“Persecuted & Forgotten?” warns that the Church in the region could vanish if radical Islamists were to mount another attack on vulnerable communities—a threat highlighted by reports of jihadists escaping prison, as a result of renewed violence in northeastern Syria.
Iraqi prelate pleads before UN Security Council for international support for a democratic, tolerant Iraq, where all minorities can thrive
Iraq stands at a historic crossroads. The Christian and other minority communities of Iraq stand with – and often beside – Muslim protestors as together they seek a better life, based on equality regardless of religious belief.
Fox News covers UN event on religious persecution co-sponsored by ACNUSA & the Holy See Mission to the UN
“I ran towards the church and saw dead bodies strewn across the floor. There were many body parts hands, heads, legs and hands, moistening church floor with blood. There was lamentation and screaming of the people looking for loved ones. Such a horrible sight.”
“We wondered how it could be possible that so many people know nothing of our situation and how Western governments and Western media are simply not making any mention of it. Many of the Western powers have an interest in seeing the violence continue, and their profits are more important than our lives.”
“Ethiopians have lived side-by-side for centuries, and we are confident the values they share will keep them united to face these difficult situations. Above all, Ethiopians are very religious people and the prayers of the faithful will be answered. God will protect Ethiopia from the danger of disintegration.”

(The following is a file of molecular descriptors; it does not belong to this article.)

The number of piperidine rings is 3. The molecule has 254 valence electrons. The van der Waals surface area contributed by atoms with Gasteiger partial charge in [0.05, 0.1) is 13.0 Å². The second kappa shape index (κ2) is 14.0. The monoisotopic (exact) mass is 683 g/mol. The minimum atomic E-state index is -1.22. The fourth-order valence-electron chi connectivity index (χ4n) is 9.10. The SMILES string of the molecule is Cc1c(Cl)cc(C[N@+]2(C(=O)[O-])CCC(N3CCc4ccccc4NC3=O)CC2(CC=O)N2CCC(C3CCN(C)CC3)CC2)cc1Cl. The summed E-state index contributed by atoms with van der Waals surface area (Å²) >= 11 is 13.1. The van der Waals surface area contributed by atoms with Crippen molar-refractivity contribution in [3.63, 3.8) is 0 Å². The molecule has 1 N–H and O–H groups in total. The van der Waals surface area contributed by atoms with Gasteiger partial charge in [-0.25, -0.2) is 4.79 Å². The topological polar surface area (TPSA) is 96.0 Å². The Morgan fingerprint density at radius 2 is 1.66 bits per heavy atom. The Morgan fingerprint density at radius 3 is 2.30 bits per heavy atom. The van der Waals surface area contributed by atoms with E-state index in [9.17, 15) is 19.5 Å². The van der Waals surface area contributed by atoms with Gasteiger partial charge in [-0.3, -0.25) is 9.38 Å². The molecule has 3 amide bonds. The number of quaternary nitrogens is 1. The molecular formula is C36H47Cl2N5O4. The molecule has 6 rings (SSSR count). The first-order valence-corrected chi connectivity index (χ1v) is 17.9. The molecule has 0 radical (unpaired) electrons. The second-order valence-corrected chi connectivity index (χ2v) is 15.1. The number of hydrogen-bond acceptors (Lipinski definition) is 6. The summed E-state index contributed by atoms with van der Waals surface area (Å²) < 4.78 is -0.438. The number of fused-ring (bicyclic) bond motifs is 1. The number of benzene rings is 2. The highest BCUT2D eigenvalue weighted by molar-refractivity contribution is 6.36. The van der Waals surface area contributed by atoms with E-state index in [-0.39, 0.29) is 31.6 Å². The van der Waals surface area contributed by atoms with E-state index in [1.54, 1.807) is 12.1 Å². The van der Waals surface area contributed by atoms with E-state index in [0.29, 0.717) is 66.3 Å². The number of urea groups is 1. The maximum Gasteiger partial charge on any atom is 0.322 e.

“There is a mentality that since 1952 has treated Christians as second-class citizens. Now, some change has happened and things are getting better. Building Churches is easier than before. We don’t have to wait years to get permission to have a church built.”
ACNUSA’s ‘Night of Witness’ focused on plight of persecuted Christians in the Philippines, Sri Lanka and Pakistan
He also recalled how 17 years ago, he narrowly escaped death, when young Muslim extremists put a gun to his head: “I felt the cold nozzle of a .45 caliber pistol at the back of my head. Then I heard ‘click.’ Miraculously, the weapon jammed.”
Hooded vandals had dragged out the pews, statues and sacred images into the street, smashing them and setting them on fire. They also sprayed graffiti and abusive slogans on the inside walls of the church as well as on its doors.
“I cannot go anywhere alone, for I might be attacked again, and I cannot worship freely. I have no security or legal protection. Still, I do not want to leave my country. This is my home.”
“Seeing people from different ages, different backgrounds, different religions and from all over Lebanon, all united together against this corrupt system—that’s all I needed to regain my hope in the Lebanon I dream of.”